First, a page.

About Transthoracic Echocardiograms
A transthoracic echocardiogram is a non-invasive ultrasound of your heart. It enables the cardiologist to visualize and take pictures and measurements of your heart while it is in motion by using high frequency sound waves, called ultrasound. The procedure is safe and painless.
Preparing for the Test
- You may eat, drink and take your medication before the test unless otherwise directed by your doctor.
- Plan to stay for approximately 1 hour
During the Test
You will be asked to lie on the exam table and the echo technician will attach small adhesive electrocardiogram leads to your skin. A small hand-held probe, called a transducer, will be placed against your chest to obtain the images. A small amount of clear, water-soluble gel is applied to the transducer and your skin for lubrication. The echo technician uses the transducer to visualize and take pictures of your heart in four different areas which may include:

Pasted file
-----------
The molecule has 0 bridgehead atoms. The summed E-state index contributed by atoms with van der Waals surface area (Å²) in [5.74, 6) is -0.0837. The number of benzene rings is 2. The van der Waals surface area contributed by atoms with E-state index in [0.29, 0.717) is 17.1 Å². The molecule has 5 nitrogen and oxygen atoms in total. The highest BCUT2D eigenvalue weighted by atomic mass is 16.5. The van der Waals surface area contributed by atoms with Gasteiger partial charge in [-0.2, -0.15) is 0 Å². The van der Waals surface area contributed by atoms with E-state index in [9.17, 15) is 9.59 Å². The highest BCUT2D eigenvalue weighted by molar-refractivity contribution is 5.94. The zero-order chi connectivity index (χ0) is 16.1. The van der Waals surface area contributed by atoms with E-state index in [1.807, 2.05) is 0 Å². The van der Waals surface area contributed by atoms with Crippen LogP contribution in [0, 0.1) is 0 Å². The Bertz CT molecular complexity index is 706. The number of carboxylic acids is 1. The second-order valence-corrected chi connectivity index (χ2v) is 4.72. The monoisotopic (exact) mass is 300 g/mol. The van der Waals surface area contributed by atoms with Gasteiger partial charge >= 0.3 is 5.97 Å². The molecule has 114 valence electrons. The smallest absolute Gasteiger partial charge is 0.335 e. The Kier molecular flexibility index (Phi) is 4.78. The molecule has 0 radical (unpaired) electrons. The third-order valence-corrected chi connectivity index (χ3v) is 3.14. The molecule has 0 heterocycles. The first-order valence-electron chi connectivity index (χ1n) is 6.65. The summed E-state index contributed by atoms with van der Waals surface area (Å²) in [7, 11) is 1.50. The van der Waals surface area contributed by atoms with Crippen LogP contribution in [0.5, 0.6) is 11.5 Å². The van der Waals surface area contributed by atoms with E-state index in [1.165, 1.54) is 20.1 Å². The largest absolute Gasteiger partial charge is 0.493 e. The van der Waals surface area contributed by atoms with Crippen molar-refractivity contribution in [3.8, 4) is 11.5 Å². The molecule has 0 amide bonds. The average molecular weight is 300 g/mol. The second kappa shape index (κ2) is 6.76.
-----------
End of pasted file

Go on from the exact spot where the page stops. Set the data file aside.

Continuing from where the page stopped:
- Along the sternum
- On the left side near the left breast
- On your upper abdominal area
- At the top of the sternum by the neck
You may be asked to change positions from lying on your back to either of your sides for better visualization of the heart. Occasionally during the exam, the technician may press firmly, however most patients do not report any discomfort. The length of the examination is approximately one hour.
After the Test
You may return to your usual routine immediately after the test is completed. The results of the test will be communicated to you by your physician once the pictures are analyzed.